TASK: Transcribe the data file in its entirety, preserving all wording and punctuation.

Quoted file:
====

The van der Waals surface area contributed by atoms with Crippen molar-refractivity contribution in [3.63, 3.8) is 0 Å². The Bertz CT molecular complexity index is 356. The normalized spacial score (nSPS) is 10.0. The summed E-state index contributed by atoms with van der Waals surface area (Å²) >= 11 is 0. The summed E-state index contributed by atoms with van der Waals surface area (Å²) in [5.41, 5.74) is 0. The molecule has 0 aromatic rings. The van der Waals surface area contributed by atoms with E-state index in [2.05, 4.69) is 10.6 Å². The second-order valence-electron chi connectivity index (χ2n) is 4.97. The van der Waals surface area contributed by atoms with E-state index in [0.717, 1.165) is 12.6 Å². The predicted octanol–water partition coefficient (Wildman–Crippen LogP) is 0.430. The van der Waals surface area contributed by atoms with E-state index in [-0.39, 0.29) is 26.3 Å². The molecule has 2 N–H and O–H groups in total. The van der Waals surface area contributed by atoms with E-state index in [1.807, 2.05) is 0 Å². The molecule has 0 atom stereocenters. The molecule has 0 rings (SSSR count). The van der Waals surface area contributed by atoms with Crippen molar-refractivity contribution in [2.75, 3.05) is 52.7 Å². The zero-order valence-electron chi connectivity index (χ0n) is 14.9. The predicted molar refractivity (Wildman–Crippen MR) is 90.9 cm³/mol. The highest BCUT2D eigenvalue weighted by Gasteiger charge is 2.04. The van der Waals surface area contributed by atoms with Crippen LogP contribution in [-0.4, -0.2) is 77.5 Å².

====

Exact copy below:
The van der Waals surface area contributed by atoms with Crippen molar-refractivity contribution in [3.63, 3.8) is 0 Å². The Bertz CT molecular complexity index is 356. The normalized spacial score (nSPS) is 10.0. The summed E-state index contributed by atoms with van der Waals surface area (Å²) >= 11 is 0. The summed E-state index contributed by atoms with van der Waals surface area (Å²) in [5.41, 5.74) is 0. The molecule has 0 aromatic rings. The van der Waals surface area contributed by atoms with E-state index in [2.05, 4.69) is 10.6 Å². The second-order valence-electron chi connectivity index (χ2n) is 4.97. The van der Waals surface area contributed by atoms with E-state index in [0.717, 1.165) is 12.6 Å². The predicted octanol–water partition coefficient (Wildman–Crippen LogP) is 0.430. The van der Waals surface area contributed by atoms with E-state index in [-0.39, 0.29) is 26.3 Å². The molecule has 2 N–H and O–H groups in total. The van der Waals surface area contributed by atoms with E-state index in [1.807, 2.05) is 0 Å². The molecule has 0 atom stereocenters. The molecule has 0 rings (SSSR count). The van der Waals surface area contributed by atoms with Crippen molar-refractivity contribution in [2.75, 3.05) is 52.7 Å². The zero-order valence-electron chi connectivity index (χ0n) is 14.9. The predicted molar refractivity (Wildman–Crippen MR) is 90.9 cm³/mol. The highest BCUT2D eigenvalue weighted by Gasteiger charge is 2.04. The van der Waals surface area contributed by atoms with Crippen LogP contribution in [-0.4, -0.2) is 77.5 Å².